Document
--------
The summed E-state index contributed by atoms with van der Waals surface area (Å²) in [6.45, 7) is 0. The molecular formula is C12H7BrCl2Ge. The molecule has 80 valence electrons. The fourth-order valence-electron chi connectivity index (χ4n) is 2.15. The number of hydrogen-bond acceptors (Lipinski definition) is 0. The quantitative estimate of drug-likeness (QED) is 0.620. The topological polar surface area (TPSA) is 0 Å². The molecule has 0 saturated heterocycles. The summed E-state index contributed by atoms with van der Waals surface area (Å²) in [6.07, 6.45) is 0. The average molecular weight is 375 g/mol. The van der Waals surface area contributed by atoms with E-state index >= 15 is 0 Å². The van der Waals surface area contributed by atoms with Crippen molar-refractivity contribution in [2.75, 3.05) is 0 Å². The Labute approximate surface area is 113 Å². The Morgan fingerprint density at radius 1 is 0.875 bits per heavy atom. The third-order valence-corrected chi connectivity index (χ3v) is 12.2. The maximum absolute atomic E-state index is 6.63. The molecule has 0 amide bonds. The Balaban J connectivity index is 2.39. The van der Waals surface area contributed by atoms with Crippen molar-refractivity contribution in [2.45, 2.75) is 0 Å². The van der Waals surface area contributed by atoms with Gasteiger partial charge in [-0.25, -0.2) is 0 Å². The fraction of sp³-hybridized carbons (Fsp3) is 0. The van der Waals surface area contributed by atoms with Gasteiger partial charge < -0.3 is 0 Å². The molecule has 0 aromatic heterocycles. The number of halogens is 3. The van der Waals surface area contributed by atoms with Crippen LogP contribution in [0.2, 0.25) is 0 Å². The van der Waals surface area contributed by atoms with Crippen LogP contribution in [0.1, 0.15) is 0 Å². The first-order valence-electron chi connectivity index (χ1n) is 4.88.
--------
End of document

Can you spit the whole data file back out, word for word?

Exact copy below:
The summed E-state index contributed by atoms with van der Waals surface area (Å²) in [6.45, 7) is 0. The molecular formula is C12H7BrCl2Ge. The molecule has 80 valence electrons. The fourth-order valence-electron chi connectivity index (χ4n) is 2.15. The number of hydrogen-bond acceptors (Lipinski definition) is 0. The quantitative estimate of drug-likeness (QED) is 0.620. The topological polar surface area (TPSA) is 0 Å². The molecule has 0 saturated heterocycles. The summed E-state index contributed by atoms with van der Waals surface area (Å²) in [6.07, 6.45) is 0. The average molecular weight is 375 g/mol. The van der Waals surface area contributed by atoms with E-state index >= 15 is 0 Å². The van der Waals surface area contributed by atoms with Crippen molar-refractivity contribution in [2.75, 3.05) is 0 Å². The Labute approximate surface area is 113 Å². The Morgan fingerprint density at radius 1 is 0.875 bits per heavy atom. The third-order valence-corrected chi connectivity index (χ3v) is 12.2. The maximum absolute atomic E-state index is 6.63. The molecule has 0 amide bonds. The Balaban J connectivity index is 2.39. The van der Waals surface area contributed by atoms with Crippen molar-refractivity contribution in [2.45, 2.75) is 0 Å². The van der Waals surface area contributed by atoms with Gasteiger partial charge in [-0.25, -0.2) is 0 Å². The fraction of sp³-hybridized carbons (Fsp3) is 0. The van der Waals surface area contributed by atoms with Gasteiger partial charge < -0.3 is 0 Å². The molecule has 0 aromatic heterocycles. The number of halogens is 3. The van der Waals surface area contributed by atoms with Crippen LogP contribution in [0.2, 0.25) is 0 Å². The van der Waals surface area contributed by atoms with Crippen LogP contribution in [0.1, 0.15) is 0 Å². The first-order valence-electron chi connectivity index (χ1n) is 4.88.